Prototype – Rather than create a traditional product spec (which is rarely complete or read by anyone), Cagan likes to use high fidelity prototypes to validate assumptions with customers and provide the engineering team with a model for implementation. Some documentation will still be required, but the core of the product definition should come from the prototype. This also allows the user experience to be designed before building the product commences.
Cagan includes chapters on product validation and prototype testing, which, although not as articulated as Four Steps to the Epiphany and The Lean Startup, is a break from traditional product development methodologies (which are mostly based on the Waterfall model). He diagnoses the “ready, fire, aim” product development approach that occurs in many startup environments and, like Steve Blank and Eric Ries, reinforces the importance of deliberate discovery and validation. Cagan also includes recommendations for “intrapreneurs” (people in large companies who are working on startup or innovation efforts).
Cagan finds three product development lessons from Apple’s success that can be applied to any product:
– The hardware serves the software
– The software serves the user experience
– The user experience serves the emotion
This framework puts functional, technical, and experiential components in the service of the emotion that will be felt by the end user. When all three act in concert, the entire platform supports a powerful result.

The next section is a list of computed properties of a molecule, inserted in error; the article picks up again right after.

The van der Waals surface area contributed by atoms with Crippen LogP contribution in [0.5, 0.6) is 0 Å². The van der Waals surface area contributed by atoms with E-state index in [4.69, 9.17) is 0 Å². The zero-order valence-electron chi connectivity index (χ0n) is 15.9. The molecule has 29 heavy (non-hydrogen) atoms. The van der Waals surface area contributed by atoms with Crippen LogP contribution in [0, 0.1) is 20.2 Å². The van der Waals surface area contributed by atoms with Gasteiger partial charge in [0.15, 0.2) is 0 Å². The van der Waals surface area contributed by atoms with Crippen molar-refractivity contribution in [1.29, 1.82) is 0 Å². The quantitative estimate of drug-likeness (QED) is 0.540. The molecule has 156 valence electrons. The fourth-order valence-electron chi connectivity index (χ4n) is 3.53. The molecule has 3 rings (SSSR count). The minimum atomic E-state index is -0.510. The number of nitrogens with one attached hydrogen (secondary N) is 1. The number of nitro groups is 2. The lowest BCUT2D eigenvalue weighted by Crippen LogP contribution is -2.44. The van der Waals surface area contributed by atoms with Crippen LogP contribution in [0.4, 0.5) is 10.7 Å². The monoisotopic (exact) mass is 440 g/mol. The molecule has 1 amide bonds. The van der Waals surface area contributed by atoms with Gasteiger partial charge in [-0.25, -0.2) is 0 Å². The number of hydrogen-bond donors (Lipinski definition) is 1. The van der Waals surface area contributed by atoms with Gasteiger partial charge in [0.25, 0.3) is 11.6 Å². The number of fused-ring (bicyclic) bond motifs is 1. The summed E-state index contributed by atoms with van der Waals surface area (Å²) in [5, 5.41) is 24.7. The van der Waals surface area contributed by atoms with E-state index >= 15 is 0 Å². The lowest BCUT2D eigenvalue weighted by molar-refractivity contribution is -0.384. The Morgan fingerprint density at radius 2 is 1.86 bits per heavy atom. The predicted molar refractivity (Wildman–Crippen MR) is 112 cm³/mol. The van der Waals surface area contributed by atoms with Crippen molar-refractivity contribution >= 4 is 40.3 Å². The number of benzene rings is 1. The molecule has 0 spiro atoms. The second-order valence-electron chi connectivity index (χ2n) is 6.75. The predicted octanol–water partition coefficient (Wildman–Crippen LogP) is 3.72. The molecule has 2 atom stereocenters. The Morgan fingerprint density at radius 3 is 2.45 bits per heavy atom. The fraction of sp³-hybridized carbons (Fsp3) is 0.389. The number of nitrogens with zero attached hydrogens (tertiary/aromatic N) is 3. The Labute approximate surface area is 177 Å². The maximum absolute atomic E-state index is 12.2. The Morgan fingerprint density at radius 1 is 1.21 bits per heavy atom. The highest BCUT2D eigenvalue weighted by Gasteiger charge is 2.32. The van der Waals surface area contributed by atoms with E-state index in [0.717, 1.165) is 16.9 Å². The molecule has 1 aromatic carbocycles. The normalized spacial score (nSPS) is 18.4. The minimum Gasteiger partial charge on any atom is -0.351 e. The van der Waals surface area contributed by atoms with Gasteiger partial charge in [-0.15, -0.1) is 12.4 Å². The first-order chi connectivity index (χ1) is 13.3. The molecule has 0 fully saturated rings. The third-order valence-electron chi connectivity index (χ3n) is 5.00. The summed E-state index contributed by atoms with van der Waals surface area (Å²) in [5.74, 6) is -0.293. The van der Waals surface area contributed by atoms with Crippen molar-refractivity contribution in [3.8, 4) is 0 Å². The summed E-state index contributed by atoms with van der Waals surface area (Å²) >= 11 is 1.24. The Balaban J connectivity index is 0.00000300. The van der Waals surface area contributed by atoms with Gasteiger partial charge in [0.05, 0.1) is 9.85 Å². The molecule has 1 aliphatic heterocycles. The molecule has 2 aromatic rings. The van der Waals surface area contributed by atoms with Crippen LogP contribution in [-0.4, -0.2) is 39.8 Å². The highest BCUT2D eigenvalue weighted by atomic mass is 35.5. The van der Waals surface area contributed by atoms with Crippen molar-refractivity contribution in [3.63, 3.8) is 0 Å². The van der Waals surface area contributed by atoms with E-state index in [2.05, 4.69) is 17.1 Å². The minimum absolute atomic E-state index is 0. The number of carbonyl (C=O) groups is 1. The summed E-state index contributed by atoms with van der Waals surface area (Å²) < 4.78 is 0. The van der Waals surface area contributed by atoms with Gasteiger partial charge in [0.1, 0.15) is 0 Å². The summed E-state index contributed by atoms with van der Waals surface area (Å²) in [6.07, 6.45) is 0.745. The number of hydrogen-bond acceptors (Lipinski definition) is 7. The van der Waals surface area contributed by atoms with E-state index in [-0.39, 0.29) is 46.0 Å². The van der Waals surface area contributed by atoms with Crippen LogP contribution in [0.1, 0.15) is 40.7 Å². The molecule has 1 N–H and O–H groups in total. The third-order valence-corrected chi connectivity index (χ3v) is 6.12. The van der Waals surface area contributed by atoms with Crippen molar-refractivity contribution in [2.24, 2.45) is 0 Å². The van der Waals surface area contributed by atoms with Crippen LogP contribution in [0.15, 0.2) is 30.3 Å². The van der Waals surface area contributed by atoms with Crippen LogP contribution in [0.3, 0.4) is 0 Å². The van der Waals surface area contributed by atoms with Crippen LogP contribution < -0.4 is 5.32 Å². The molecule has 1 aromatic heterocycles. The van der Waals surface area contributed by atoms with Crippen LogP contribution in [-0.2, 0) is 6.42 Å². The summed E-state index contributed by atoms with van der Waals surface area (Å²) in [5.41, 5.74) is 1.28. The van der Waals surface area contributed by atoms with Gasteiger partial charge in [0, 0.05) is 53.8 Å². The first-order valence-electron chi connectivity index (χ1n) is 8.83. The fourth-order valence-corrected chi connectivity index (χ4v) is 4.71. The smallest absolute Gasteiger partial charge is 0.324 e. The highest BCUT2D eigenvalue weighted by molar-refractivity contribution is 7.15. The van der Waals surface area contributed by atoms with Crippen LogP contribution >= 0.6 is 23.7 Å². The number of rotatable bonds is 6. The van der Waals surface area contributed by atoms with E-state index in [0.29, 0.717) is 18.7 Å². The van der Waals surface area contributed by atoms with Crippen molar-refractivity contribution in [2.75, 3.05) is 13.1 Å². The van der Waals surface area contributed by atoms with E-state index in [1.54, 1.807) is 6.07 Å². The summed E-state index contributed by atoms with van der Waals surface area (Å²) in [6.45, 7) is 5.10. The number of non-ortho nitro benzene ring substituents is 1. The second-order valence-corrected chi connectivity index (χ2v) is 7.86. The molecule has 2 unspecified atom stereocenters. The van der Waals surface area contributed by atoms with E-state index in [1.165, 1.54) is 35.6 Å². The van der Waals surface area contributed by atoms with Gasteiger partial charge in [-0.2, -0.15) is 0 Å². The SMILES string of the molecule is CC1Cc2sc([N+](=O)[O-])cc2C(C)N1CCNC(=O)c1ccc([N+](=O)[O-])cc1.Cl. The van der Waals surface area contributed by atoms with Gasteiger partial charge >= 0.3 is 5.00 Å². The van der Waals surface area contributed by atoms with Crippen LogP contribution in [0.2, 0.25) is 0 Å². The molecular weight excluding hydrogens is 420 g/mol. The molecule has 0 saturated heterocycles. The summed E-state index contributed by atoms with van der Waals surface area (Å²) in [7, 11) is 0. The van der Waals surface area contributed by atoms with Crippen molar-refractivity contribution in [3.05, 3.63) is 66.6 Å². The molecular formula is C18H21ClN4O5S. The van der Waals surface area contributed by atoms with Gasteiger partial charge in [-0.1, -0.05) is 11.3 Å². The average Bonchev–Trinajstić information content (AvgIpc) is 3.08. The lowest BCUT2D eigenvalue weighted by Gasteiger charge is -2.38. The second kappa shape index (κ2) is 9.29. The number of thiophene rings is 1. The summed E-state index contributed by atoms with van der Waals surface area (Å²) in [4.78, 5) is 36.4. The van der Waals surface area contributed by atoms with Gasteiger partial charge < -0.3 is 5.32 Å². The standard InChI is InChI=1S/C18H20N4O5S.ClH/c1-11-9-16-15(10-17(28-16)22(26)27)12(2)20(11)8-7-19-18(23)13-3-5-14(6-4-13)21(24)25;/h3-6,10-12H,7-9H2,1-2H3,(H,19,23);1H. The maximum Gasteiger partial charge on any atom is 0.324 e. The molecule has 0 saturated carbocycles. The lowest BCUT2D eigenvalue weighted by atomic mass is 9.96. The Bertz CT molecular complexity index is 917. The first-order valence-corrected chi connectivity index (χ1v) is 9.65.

Cagan says “great product managers combine what is desirable with what is now just possible” to create compelling offerings. The trick is finding the sweet spot between unfulfilled need and technological feasibility.
The book describes success factors for consumer internet products, enterprise products, and platform products, each of which have unique characteristics. Usability, scalability, and viral marketing are keys for consumer internet products while charter user programs, sales channel design, and integration are important to enterprise products. Platforms require balancing the needs and benefits of application providers, developers, and end-users.
The book concludes with a best practices section that has some great product management guidance. Here are my favorites:
It is shocking to me how many product teams think they can come up with great products without talking to users and customers.
Product management is all about making choices…
The primary responsibility of the product manager is to discover a product that is valuable, usable and feasible.
Improving a product is not about adding features that customers request; it is about analyzing the product’s actual use, and then relentlessly driving the product to improve the key metrics.
Here’s a video of Cagan explaining prototyping:
In this video, he discusses product discovery: